The High Court has refused a litigation funder’s bid to use privileged material to overturn a divorce settlement which it says deliberately provides no assets for the wife to pay the £1m she owes it.
Mrs Justice Roberts decided that there was already enough information available for the funder to argue at a forthcoming hearing that the financial remedy settlement should be set aside.
However, she also suggested that the Family Procedure Rules Committee reconsider the ‘absolute bar’ on the use of anything said or done at a financial dispute resolution (FDR) hearing in support of any separate civil action, as identified by Sir James Munby in V v W  EWFC 84 in his interpretation of paragraph 6.2 of practice direction 9A.
She said: “It is an interpretation with which I respectfully agree for the reasons set out in this judgment, although I hope that the different underlying factual matrix of this case (and, no doubt, others) might provide a basis for revisiting when, and in what circumstances, that bar might be lifted where a case can be established for justifying the introduction into proceedings of material covered by the FDR privilege.”
Roberts J distinguished the case before her from V v W on the basis that there were no allegations of fraud made in the latter.
The unnamed funder, ‘Q’, is owed almost £1m by LS, the wife in what the judge described as “complex and highly contentious litigation” that settled soon after a private FDR hearing.
Q has been joined to the proceedings and issued an application to set aside a consent order which was sealed last year, having been approved by deputy High Court judge Nicholas Cusworth QC. The hearing is listed for March.
It is common ground that he was not made aware of either Q’s joinder or the fact that it had made an application to be heard prior to that final approval being given.
Q alleges that the settlement was a fraud on it, deliberately structured by the parties so as to leave the wife with no assets or entitlement to property or liquid funds from which her debt to Q could be met.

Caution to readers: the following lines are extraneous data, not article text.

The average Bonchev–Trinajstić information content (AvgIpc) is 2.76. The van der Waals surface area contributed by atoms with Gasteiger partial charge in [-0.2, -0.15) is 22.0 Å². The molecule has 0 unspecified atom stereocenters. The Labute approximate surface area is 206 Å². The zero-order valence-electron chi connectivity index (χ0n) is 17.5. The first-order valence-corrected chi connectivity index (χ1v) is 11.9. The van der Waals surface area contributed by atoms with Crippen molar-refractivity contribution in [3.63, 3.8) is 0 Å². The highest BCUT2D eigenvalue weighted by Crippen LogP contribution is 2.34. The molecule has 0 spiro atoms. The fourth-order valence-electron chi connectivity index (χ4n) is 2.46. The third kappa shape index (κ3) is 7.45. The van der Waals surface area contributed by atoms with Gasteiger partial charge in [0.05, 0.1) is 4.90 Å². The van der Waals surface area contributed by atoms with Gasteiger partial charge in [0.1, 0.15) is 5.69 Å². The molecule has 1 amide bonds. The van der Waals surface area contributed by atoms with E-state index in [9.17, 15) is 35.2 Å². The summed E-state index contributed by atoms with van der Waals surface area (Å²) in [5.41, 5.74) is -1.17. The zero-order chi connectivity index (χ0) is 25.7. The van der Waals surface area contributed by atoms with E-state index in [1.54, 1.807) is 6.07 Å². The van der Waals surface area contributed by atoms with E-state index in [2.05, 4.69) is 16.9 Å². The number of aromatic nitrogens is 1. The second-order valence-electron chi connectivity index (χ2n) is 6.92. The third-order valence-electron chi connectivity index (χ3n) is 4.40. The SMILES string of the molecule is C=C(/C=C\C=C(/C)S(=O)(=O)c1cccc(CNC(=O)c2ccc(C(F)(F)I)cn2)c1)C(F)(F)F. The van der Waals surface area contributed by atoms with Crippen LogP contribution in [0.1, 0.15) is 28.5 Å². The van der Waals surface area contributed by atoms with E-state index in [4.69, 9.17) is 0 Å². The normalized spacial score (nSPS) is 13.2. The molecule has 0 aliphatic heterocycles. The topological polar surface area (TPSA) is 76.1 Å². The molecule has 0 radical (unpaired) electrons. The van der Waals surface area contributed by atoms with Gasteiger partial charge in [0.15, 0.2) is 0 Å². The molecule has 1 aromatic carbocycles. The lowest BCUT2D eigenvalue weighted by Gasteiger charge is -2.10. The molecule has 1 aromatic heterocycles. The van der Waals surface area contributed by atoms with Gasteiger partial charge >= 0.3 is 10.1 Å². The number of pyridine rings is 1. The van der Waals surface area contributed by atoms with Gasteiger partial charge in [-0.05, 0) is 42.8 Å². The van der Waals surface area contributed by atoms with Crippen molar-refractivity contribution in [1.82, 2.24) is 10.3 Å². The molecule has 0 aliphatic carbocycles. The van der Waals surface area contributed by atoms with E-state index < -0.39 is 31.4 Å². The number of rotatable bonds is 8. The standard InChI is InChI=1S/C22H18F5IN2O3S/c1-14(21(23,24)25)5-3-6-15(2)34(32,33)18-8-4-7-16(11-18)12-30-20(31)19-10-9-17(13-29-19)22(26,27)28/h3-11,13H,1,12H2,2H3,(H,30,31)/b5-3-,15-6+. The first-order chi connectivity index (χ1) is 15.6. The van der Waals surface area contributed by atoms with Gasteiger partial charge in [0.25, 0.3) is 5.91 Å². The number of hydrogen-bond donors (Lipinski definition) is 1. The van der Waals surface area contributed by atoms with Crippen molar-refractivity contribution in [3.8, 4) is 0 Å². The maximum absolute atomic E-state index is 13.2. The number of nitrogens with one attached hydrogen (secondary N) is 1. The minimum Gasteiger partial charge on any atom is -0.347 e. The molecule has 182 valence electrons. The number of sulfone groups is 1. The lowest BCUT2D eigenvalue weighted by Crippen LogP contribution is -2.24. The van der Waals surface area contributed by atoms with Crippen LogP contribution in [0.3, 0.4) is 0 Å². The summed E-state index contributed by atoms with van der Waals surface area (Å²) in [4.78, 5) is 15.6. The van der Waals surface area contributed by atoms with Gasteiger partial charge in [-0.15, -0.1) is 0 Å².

The funder has some of the privileged material generated in the proceedings and, in particular, for the purposes of the FDR hearing. It sought the court’s permission to admit at the set-aside hearing without prejudice offers and other materials from the FDR.
Roberts J said there was “no doubt” that the husband was aggrieved at the level of costs incurred by the wife.
“He is particularly concerned that a significant element of the debt due to Q has accrued as a result of costs which he perceives to have been run up unreasonably in the context of the defended Children Act proceedings.
“He has made it quite plain through Mr Todd QC that he does not consider that Q is entitled to any protection or preferential status within these proceedings.
“It does not need an invasion of the privileged FDR material to reach a tentative conclusion that this may (not must) have been one of the drivers for structuring the settlement proposals in terms of the offer accepted by the wife.”
Roberts J said the privilege was “clearly engaged” even though it was a private FDR arranged by the parties outside the context of a court-listed FDR appointment. There was no good reason to draw a distinction between the two.
“Such are the demands on the court system that timely settlements would not be achieved if every case had to take its place in the queue to secure oversight by a full-time judge of the division or a s.9 deputy authorised to sit in financial remedy disputes,” she said.
The judge highlighted the importance of the policy underpinning paragraph 6.2: “The entire system of FDR-resolution would cease to run as efficiently as it does if negotiations and discussions, often taking place over several days in a complex case, were at risk of being opened up to wider scrutiny as teams of lawyers picked over which aspects of those discussions and/or the written material generated for the FDR might be admissible for purposes unconnected with those negotiations.”
Equally, she acknowledged that Q’s success in the set-aside application “might well be facilitated in part” by the release of the privileged material.
But she said there was “already a wealth of material open to the court on that occasion (including the specific terms of settlement reached) which is either a matter of record or which is available as part of the evidence which has already been collected for the purposes of disclosure in the financial remedy proceedings”.
The absence of the privileged material would not “prevent or inhibit a full and proper consideration of Q’s claims”, she concluded.